The alternatives preferred by the President would extend the payroll tax reductions and unemployment insurance while pursuing tax hikes on politically convenient targets in the name of ‘paying for’ the new spending and defunding of Social Security and Medicare. Once again the President and his Senate allies seem to be putting their job-killing moves in writing, even as they devote their airtime to claim interest in job creation.
If the President and Harry Reid truly desired what they claim, they would be thankful to help enact legislation that has so much potential to put Americans back to work, extends the benefits they want, and essentially asks them to compromise on reducing spending to offset any revenue loss, rather than further crippling job creators.
Perhaps with more concerned citizens voicing their support for this bill, minds can be changed. It’s high time Senate leaders and President Obama put aside their vendetta against specific industries and high-income earners and helped put Americans back to work.0 Comments | Post a Comment | Sign up for NTU Action Alerts
Repatriation a Win-Win for Taxpayers, Washington
Recent reports indicate that Speaker of the House John Boehner and House Majority Leader Eric Cantor are debating whether to include a repatriation holiday in the legislative package to extend the payroll tax cut and jobless benefits.
They’ve also been on opposite sides on the issue of repatriation — corporations bringing foreign profits back to the U.S. at lower tax rates. Cantor has been vocal in his support for the process, it’s a favorite of K Street and roughly a quarter of the Republican Conference has signed a letter supporting the idea.
But Boehner is staunchly opposed to tacking it onto the year-end agreement — the optics would be terrible, he thinks, since the Congressional Budget Offices says it adds tens of billions of dollars to the budget. Suddenly, a bill that cuts money would become one that adds to the deficit.
NTU has long been an advocate of fundamental corporate tax reform – lowering the rate and instituting a territorial system. But repatriation – temporarily reducing the tax rate on foreign earnings - is a positive interim step that would bring investment back to our shores and provide a shot in the arm to our ailing economy. Indeed, a recent examination by former CBO Director Douglas Holtz-Eakin on behalf of the Chamber of Commerce found that repatriation could raise GDP by $360 billion over two years and add 2.9 million new jobs to the economy.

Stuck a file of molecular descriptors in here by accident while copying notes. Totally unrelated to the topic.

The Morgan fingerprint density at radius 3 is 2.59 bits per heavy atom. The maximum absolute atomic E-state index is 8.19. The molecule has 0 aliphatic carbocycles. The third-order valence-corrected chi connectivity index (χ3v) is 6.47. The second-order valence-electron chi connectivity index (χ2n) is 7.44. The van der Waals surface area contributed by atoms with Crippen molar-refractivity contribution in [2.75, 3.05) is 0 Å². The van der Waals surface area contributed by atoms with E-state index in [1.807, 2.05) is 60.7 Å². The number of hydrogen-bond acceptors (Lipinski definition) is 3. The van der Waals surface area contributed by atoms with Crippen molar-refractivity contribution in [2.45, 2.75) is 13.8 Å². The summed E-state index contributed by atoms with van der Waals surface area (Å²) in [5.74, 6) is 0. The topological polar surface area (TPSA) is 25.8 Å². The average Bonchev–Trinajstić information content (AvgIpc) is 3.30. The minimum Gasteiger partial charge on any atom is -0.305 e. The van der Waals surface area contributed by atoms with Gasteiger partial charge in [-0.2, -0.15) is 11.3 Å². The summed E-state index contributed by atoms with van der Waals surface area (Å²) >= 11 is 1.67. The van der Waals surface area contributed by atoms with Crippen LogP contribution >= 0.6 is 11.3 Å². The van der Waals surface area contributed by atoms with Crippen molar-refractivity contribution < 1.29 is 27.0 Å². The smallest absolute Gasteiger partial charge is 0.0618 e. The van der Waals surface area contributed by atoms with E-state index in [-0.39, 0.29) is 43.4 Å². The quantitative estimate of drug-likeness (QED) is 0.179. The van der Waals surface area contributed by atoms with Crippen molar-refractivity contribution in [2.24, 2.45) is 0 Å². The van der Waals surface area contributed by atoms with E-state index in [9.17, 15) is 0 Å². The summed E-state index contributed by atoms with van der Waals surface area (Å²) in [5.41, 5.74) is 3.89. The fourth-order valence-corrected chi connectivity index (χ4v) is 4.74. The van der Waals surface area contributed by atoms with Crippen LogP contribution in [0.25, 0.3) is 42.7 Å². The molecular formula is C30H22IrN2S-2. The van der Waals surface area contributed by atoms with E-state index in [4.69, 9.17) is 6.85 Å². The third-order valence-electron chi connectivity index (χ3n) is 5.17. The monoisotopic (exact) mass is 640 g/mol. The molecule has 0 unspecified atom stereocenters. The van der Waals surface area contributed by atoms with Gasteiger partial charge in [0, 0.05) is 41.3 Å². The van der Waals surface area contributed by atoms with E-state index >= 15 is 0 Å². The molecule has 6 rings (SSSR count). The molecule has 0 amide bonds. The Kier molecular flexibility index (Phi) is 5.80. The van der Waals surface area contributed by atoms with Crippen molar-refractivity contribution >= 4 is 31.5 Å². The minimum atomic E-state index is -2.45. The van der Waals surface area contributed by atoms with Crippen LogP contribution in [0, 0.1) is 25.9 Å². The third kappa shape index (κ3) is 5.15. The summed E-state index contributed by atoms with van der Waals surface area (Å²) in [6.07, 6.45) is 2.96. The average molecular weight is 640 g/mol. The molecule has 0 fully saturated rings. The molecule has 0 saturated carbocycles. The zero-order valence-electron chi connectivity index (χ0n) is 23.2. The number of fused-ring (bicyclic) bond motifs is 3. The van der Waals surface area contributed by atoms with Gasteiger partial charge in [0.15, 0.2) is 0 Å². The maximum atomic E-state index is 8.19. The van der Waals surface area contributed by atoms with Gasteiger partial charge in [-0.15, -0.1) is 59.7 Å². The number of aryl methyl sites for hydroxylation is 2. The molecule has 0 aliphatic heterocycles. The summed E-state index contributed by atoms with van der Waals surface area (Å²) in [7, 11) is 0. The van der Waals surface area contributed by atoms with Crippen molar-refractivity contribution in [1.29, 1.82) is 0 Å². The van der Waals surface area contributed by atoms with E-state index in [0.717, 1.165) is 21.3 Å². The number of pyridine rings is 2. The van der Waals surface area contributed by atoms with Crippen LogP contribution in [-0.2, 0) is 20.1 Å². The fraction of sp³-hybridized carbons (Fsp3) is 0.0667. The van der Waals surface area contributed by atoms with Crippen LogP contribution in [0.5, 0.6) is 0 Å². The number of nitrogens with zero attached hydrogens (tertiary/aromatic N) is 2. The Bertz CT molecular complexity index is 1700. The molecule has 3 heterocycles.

But taxpayers wouldn’t be the only ones to benefit by opening a temporary repatriation window. A August study by former Clinton advisor, Dr. Robert Shapiro, has found that repatriation could provide a significant boost to the U.S. Treasury as well. His research found that contrary to the “terrible optics” that Rep. Boehner mentioned, repatriation would produce revenue gains of $8.7 billion over 10 years, compared to the Joint Committee on Taxation’s estimate of a 10-year cost of $78.7 billion.
It’s a win-win for taxpayers and Washington, for the job-focused and deficit-hawks, and for Republicans and Democrats alike. Now is not the moment for intra-party squabbling. It’s time to provide businesses with some relief from our uncompetitive tax rates by including repatriation in any year-end extenders package that House Republicans send to the Senate.
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Illinois seems to have a default answer to all budget and spending decisions: Put it on the taxpayer’s tab. That is the only conclusion I can draw after reading that another local government in the Land of Lincoln wants to raise alcohol taxes rather than cut spending. Following on the heels of Cook County’s decision to massively increase taxes on alcohol, the Elgin City Council is pushing for a three percent hike. Astute readers of maps might note that portions of Elgin cross into Cook County so some lucky residents will get to pay both taxes!
The full proposal laid out earlier this week is to close the city’s budget deficit by raising the sales tax .5 percent to 1.25, impose a new leaf collection fee, and raise refuse fees in addition to the aforementioned alcohol tax. The City Council is pushing this scheme to avoid cutting government handouts to various non-profit associations. The sales tax is estimated to cost consumers $1.7 million in higher taxes per year, raising the alcohol tax will cost up to $1 million per year, and the city does not provide revenue estimates on the leaf or refuse fees.
As a matter of perspective, Elgin currently operates on a $268.7 million annual budget. The supposed impetus for these fee and tax increases is to close a $4.5 million deficit. The quick math shows that the deficit is roughly 1.5 percent of spending. Rather than continuing the Illinois tradition of nickel and diming every last cent from taxpayers the city could look to cut back just a little bit. For every dollar currently spent by departments, the deficit would be non-existent if they cut back to a measly $.98.
Furthermore, the use of sin taxes -- small, targeted excise taxes on goods such as cigarettes and alcohol -- are among the most politically expedient yet economically counterproductive policy prescriptions for revenue-hungry lawmakers. Officials at all levels of government find such taxes alluring because opposition tends to be weaker, since only a relatively small percentage of the population uses the good or service in question.
Notwithstanding any moral arguments for or against smoking, drinking, or gaming, Elgin should know the downsides of these taxes better than most. In fact, one of the drivers of the current deficit is an overreliance on the Grand Victoria Riverboat to sustain high local spending levels. Yet the City now wants to supplement the declining gaming revenues with an additional tax on alcohol. What needs to happen is for Elgin to go cold turkey on sin taxes.